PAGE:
With the uncertainty of the pandemic, Washington Metropolitan Area Transit Authority (WMATA) management has needed to reevaluate their future plans and expenses in order to balance their budget. Prior to the pandemic, WMATA’s budget for the next year proposed increases in metro fares, weekend service, and late-night rail service. They postponed these plans to cover expenses that have emerged due to the pandemic.
In previous years, Metro had seen a steady increase in ridership. However, the pandemic has forced WMATA to decrease costs by “closing 19 stations” and limiting service to the open stations and existing Metrobus routes (George 2020). Since the start of the pandemic, rail ridership has decreased by 95% and bus ridership has decreased by 70%, further causing metro to incur a deficit of more than $67 million (George 2020). WMATA continues to lose $2.5 million per day in lost fare revenue. In order to comply with CDC regulations, the agency spent $17 million in personal protective equipment, contributing further to the deficit (George 2020). The agency undertook more thorough yet expensive sanitation of train cars and buses.
To offset costs and avoid furloughs and layoffs of employees, the CARES Act allocated $876 million to WMATA. According to the Washington Business Journal, a portion of these funds will be used to cover some of the contributions that D.C. Maryland, and Virginia pay as a result of the regional operating agreement with WMATA (Capriel 2020). The remainder of funds will be directed toward wages and benefits. Because of the CARES Act, WMATA will be able to balance the budget for this year but will need to postpone many planned improvements for next year.
Despite the additional funding, WMATA has not considered how other expenses will be funded. A GAO report mentions that WMATA needs to continue to address significant rail system safety problems such as track defects and electrical fires (Goldstein 2019). In previous years, these serious safety problems have caused WMATA to lose revenue from extensive and prolonged rail maintenance. Furthermore, GAO mentions that WMATA has not thoroughly assessed the impacts of “other risks such as non-electrical track fires, which represent about 30% of all fires on the system, or other factors, such as resources or track time” (Goldstein 2019). In addition, the Bureau of Transportation Statistics has identified 118 safety risks that WMATA needs to manage in order to mitigate safety concerns, but WMATA has only resolved 99 of the identified risks (“BTS Releases WMATA” 2019). Although WMATA conducted limited construction during the pandemic, these other identified safety risks will need to be budgeted for the coming years.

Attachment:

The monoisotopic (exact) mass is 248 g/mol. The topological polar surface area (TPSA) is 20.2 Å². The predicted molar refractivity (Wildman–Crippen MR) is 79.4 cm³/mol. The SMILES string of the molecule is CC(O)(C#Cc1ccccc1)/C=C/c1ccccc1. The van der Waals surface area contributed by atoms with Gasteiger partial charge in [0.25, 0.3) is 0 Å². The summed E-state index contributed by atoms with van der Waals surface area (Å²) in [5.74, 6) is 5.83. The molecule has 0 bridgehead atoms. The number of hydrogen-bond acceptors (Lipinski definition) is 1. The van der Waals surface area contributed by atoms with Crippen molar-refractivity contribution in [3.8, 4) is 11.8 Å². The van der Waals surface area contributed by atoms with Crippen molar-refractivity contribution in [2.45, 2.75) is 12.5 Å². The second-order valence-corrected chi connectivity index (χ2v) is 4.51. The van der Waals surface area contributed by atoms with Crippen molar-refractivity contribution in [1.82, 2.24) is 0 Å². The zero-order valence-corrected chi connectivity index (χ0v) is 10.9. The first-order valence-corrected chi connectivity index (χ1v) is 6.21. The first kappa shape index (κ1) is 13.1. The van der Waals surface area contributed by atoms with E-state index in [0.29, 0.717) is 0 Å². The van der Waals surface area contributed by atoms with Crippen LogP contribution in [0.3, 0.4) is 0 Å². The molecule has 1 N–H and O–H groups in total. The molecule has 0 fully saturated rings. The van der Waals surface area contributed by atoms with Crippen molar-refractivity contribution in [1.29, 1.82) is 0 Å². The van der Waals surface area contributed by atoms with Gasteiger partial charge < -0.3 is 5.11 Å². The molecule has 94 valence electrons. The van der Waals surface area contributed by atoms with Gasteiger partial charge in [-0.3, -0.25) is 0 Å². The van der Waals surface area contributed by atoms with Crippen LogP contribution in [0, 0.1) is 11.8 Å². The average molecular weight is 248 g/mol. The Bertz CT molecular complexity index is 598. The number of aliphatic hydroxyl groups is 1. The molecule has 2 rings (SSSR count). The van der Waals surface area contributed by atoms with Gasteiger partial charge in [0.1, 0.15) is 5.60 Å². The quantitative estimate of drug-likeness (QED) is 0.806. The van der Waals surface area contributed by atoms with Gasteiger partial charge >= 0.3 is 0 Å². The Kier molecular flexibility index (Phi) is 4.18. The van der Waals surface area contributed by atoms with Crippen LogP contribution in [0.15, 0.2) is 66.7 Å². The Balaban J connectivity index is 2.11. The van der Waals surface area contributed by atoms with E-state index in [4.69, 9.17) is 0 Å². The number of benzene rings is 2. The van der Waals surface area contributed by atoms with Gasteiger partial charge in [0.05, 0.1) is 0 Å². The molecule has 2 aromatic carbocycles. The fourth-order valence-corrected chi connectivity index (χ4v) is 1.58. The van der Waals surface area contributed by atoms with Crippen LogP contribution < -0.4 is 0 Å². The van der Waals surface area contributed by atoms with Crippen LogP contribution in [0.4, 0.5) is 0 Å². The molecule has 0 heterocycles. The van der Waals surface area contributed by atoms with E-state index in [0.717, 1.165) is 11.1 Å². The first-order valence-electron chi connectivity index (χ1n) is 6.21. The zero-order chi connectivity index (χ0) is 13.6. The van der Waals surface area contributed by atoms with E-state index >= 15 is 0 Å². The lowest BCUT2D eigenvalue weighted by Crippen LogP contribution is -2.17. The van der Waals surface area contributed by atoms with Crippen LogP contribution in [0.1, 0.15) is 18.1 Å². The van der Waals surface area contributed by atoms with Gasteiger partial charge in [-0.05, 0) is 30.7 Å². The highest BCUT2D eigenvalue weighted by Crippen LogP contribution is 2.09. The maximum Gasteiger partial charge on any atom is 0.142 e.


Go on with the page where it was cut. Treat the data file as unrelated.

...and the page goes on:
The article does not consider other measures WMATA will need to take in order to practice social distancing and their associated costs. NBC mentions that in addition to more cleaning, employees will need to ”start placing markings on trains and buses where people should stand” (Tuss 2020). Train cars will only permit 20 people per rail car at a time which is under one-fifth of capacity (Tuss 2020). As a result, WMATA will require approximately five times the regular buses and train service to carry customers without crowding. Additional costs and new processes could arise with the implementation of these new safeguards such as hiring more employees to regulate train car capacity. Similarly, a BBC News article reports that Britain’s National Rail has partnered with a tech startup to develop a “busy station” warning alert to notify travelers if a railway station is overcrowded (“Coronavirus: National Rail” 2020). WMATA may seek a similar solution to insure riders safety and keep riders in the communication channel.
In the coming months and years, the uncertainty of the pandemic and its lasting effects will require WMATA to constantly revise their budget and processes. With the decrease in ridership and the reliance of telework, WMATA needs to consider how it will continue to cover their rising expenses while still undertaking projects such as mandatory repairs. Lastly, WMATA will need to assess the additional costs associated with creating infrastructure and processes to maintain social distancing.
“BTS Releases WMATA Close Call Program Report.” U.S. Department of Transportation’s Bureau of Transportation Statistics, October 28, 2019. https://www.bts.gov/newsroom/bts-releases-wmata-close-call-program-report.
Capriel, Jonathan. “Despite Trump’s Tweet, Metro Allocations from CARES Act Not Only Benefiting D.C.” Washington Business Journal, May 19, 2020. https://www.bizjournals.com/washington/news/2020/05/19/trump-tweets-metro-is-getting-cares-act-funding.html.
“Coronavirus: National Rail to Offer ‘Busy Station’ Alerts.” BBC News, June 5, 2020. https://www.bbc.com/news/technology-52937302?intlink_from_url=https://www.bbc.com/news/topics/ce1qrvlellmt/transport&link_location=live-reporting-story.
George, Justin. “Metro Shifts Budget, Recommends Deferring New Initiatives to Cover Pandemic’s Impact.” The Washington Post. WP Company, May 12, 2020. https://www.washingtonpost.com/local/trafficandcommuting/metro-shifts-budget-recommends-deferring-new-initiatives-to-cover-pandemics-impact/2020/05/12/82dc3d32-93ac-11ea-9f5e-56d8239bf9ad_story.html.
Goldstein, Mark. “Washington Metropolitan Area Transit Authority: Actions Needed to Strengthen Capital Planning and Track Preventive Maintenance Program.” U.S. Government Accountability Office (U.S. GAO). U.S. Government Accountability Office (U.S. GAO), January 31, 2019. https://www.gao.gov/assets/700/696672.pdf
Tuss, Adam. “Metro Plans Year-Long, Gradual Recovery From Coronavirus Restrictions.” NBC4 Washington, May 11, 2020. https://www.nbcwashington.com/news/local/metro-plans-year-long-gradual-recovery-from-coronavirus-restrictions/2299020/.